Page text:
Data Science 101: Agile Data Science with R, Shiny and a little magic from the R Forecast package

This is the first tutorial within the Data Science 101 series. In this tutorial we will focus on the delivery of agile data science solutions.

It is important to be agile, as a data scientist. You need to explore, interact with and design predictive models for the data you are given. More importantly you need to let your clients explore and interact with the models you are building. The faster you can get your models into the hands of your clients, the better – they need to provide feedback, ask questions, become comfortable with the models and have the confidence to make decisions using the models. In order to do this effectively, we need to provide a user friendly interface to our clients.

R is great. The R syntax is simple and intuitive but what really makes R great, is the numerous essential packages for data science. R has packages for most of the prominent machine learning and data mining algorithms – everything from support vector machines to gradient boosted trees. R code can be run from the command line or from with an IDE. This however is not appropriate for clients (our end users). It is not practical to provide the R source code to the user and have them manually view the output and change values. Anybody who has programmed will know how easy it is to break the code.

This is where Shiny comes to the rescue. Shiny makes it easy to build a web/mobile user interface for your predictive or exploratory models. Shiny allows R developers to build an interface without knowing any HTML. Shiny renders the ui in HTML with Twitter Bootstrap styles. The interface controls eg sliders, input text fields, etc can all be bound to variables in R code which is executed on an R server. Whenever the user changes a value in a ui control, your R code will get recalculated and the output that is bound to the ui (eg a graph) will be re-rendered. This is known as reactive programming and it eliminates the need to worry about event handling and data binding manually.

I am now going to illustrate the power of Shiny and R with the help of a little application. The folks at RStudio were kind enough to give me access to their beta Shiny server. I created an interactive timeseries forecasting application to test Shiny. The application uses the Forecast package to perform a little bit of magic (i.e. timeseries forecasting using automatic model selection for ETS and ARIMA models which I will cover in another blog post). In the Shiny Timeseries Forecasting application, the user can select a dataset, specify the forecast ahead time period in months and view a plot of ETS and ARIMA model forecasts with confidence levels. A timeseries decomposition plot is also shown.

The source code is available on github:
A demo is also available on the RStudio Shiny server:


I will now walk you through the code. Interactive Shiny applications only need two files: ui.r and server.r.

In the ui.r file, the interface is created using a series of nested functions, each which defines the layout or the widget to be added. In the example below, a page with a sidebar will be rendered. The header will contain a title. The sidebar will contain the controls to select a dataset and specify the forecast ahead time period. Each widget must have a name eg datasetvar is the name of the dropdown widget and we use this variable name to retrieve the selected value. We can also define placeholders for text, tables and plots that are output from R code. Within the mainpanel, tabs are added to display the ETS forecast, Arima forecast and the timeseries decomposition (e.g. plotOutput(“etsForecastPlot”)). Each of the plot is placed on a tab.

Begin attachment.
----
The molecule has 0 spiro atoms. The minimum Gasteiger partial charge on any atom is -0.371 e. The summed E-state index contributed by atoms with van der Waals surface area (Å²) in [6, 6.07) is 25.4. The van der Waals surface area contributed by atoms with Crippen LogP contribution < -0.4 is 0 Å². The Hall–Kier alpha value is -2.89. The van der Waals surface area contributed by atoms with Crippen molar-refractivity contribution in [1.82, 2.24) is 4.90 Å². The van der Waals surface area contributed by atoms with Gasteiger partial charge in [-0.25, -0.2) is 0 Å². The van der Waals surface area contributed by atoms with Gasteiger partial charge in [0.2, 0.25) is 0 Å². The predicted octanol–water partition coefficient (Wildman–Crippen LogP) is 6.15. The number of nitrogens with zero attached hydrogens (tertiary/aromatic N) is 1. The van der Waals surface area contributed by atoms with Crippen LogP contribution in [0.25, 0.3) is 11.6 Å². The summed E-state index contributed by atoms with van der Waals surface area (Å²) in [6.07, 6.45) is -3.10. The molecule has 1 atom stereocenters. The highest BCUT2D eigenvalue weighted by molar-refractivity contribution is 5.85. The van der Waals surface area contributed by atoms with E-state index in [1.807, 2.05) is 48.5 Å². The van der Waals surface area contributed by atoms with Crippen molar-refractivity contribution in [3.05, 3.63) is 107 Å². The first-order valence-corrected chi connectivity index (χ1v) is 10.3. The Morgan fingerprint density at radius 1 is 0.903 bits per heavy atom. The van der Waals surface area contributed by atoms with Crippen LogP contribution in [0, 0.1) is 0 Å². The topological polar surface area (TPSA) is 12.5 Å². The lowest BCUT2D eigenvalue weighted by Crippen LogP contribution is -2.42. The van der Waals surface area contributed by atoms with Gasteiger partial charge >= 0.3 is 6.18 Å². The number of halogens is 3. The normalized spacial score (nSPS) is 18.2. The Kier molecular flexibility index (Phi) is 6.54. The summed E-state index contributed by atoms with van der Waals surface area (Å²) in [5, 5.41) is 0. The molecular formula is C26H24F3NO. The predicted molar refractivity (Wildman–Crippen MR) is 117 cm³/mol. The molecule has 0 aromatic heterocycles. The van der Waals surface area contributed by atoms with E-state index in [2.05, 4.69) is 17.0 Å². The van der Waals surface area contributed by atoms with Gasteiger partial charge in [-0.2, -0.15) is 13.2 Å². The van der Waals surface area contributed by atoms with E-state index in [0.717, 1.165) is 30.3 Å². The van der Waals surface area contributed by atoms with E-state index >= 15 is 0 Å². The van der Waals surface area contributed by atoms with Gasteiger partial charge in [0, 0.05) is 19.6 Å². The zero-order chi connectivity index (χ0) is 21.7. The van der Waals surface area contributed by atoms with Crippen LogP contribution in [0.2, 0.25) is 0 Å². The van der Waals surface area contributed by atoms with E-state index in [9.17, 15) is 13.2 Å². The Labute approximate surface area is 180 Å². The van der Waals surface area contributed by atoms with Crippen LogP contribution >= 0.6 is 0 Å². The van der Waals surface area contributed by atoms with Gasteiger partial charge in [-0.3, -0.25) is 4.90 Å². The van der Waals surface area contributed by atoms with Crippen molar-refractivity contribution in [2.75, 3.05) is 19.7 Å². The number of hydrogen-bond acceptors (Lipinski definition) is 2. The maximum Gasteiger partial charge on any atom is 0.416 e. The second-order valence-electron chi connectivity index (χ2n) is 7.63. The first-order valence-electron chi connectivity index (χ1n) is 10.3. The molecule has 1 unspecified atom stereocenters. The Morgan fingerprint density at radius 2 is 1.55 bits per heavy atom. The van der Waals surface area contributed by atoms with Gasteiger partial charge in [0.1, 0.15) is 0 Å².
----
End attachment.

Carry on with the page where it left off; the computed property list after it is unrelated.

# Define UI 
  # Application title
  headerPanel("Timeseries Forecasting"),
  # Sidebar with controls
    selectInput("datasetvar", "Variable:",
                list("Air Passengers" = "AirPassengers", 
                     "Australian total wine sales" = "wineind",
                     "Australian monthly gas production" = "gas")),
    numericInput("ahead", "Months to Forecast Ahead:", 12),
    submitButton("Update View")
      tabPanel("Exponential Smoothing (ETS) Forecast", plotOutput("etsForecastPlot")), 
      tabPanel("Arima Forecast", plotOutput("arimaForecastPlot")),
      tabPanel("Timeseries Decomposition", plotOutput("dcompPlot"))

In the server.r file, we are able to use the Shiny reactive programming model to retrieve variables define in ui.r (coming from widgets) and also update the output from any R code. We can render a new plot or output tabular data. In the example below, the Forecast package is used. The Forecast package is able to automatically select an ETS and Arima model for a provided dataset. We use this functionality to find the model of best fit and then produce a forecast plot for the specified future time frame (in months).


shinyServer(function(input, output) {
  getDataset <- reactive({
    if (input$datasetvar=="AirPassengers")
    else if (input$datasetvar=="gas")
  output$caption <- renderText({
    paste("Dataset: ", input$datasetvar)
  output$dcompPlot <- renderPlot({
    ds_ts <- ts(getDataset(), frequency=12)
    f <- decompose(ds_ts)
  output$arimaForecastPlot <- renderPlot({
    fit <- auto.arima(getDataset())
    plot(forecast(fit, h=input$ahead))
  output$etsForecastPlot <- renderPlot({
    fit <- ets(getDataset())
    plot(forecast(fit, h=input$ahead))

I hope this example has illustrated the value of Shiny as a tool to enhance your Agility as a Data Scientist. Shiny requires no knowledge of HTML. In a future post, the functionality will be enhanced to allow datasets to be uploaded and forecast models to be explored. I will also cover the Forecast Package in more detail.

Additional resources:

Leave a Reply